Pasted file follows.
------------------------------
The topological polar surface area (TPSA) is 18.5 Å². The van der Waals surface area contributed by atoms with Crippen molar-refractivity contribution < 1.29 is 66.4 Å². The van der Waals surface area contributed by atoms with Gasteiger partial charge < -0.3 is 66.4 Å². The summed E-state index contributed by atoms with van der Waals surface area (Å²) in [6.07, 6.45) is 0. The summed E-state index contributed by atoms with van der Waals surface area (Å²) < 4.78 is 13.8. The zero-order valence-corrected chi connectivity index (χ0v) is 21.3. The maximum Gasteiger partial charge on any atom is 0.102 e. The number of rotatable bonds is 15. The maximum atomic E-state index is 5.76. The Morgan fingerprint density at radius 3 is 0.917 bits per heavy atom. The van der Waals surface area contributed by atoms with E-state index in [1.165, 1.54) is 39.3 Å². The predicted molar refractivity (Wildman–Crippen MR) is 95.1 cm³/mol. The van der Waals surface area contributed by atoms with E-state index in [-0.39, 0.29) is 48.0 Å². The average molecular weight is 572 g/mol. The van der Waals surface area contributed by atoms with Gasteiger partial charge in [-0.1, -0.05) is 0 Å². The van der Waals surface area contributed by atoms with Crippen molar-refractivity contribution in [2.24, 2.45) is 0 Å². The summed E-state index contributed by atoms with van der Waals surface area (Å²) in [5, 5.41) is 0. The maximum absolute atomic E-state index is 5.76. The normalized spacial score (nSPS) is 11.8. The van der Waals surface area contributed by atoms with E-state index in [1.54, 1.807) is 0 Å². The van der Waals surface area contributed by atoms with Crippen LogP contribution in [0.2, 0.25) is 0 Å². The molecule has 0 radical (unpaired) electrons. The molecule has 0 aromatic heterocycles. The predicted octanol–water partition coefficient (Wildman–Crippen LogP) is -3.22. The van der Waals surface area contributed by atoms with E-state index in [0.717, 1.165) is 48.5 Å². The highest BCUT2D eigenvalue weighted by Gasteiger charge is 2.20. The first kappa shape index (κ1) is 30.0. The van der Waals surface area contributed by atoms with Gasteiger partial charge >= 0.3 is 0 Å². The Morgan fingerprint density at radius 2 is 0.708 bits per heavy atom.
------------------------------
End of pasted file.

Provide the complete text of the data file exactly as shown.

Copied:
The topological polar surface area (TPSA) is 18.5 Å². The van der Waals surface area contributed by atoms with Crippen molar-refractivity contribution < 1.29 is 66.4 Å². The van der Waals surface area contributed by atoms with Gasteiger partial charge < -0.3 is 66.4 Å². The summed E-state index contributed by atoms with van der Waals surface area (Å²) in [6.07, 6.45) is 0. The summed E-state index contributed by atoms with van der Waals surface area (Å²) < 4.78 is 13.8. The zero-order valence-corrected chi connectivity index (χ0v) is 21.3. The maximum Gasteiger partial charge on any atom is 0.102 e. The number of rotatable bonds is 15. The maximum atomic E-state index is 5.76. The Morgan fingerprint density at radius 3 is 0.917 bits per heavy atom. The van der Waals surface area contributed by atoms with E-state index in [1.165, 1.54) is 39.3 Å². The predicted molar refractivity (Wildman–Crippen MR) is 95.1 cm³/mol. The van der Waals surface area contributed by atoms with E-state index in [-0.39, 0.29) is 48.0 Å². The average molecular weight is 572 g/mol. The van der Waals surface area contributed by atoms with Gasteiger partial charge in [-0.1, -0.05) is 0 Å². The van der Waals surface area contributed by atoms with Crippen molar-refractivity contribution in [2.24, 2.45) is 0 Å². The summed E-state index contributed by atoms with van der Waals surface area (Å²) in [5, 5.41) is 0. The maximum absolute atomic E-state index is 5.76. The normalized spacial score (nSPS) is 11.8. The van der Waals surface area contributed by atoms with E-state index in [1.54, 1.807) is 0 Å². The van der Waals surface area contributed by atoms with Crippen LogP contribution in [0.2, 0.25) is 0 Å². The molecule has 0 radical (unpaired) electrons. The molecule has 0 aromatic heterocycles. The predicted octanol–water partition coefficient (Wildman–Crippen LogP) is -3.22. The van der Waals surface area contributed by atoms with E-state index in [0.717, 1.165) is 48.5 Å². The highest BCUT2D eigenvalue weighted by Gasteiger charge is 2.20. The first kappa shape index (κ1) is 30.0. The van der Waals surface area contributed by atoms with Gasteiger partial charge >= 0.3 is 0 Å². The Morgan fingerprint density at radius 2 is 0.708 bits per heavy atom.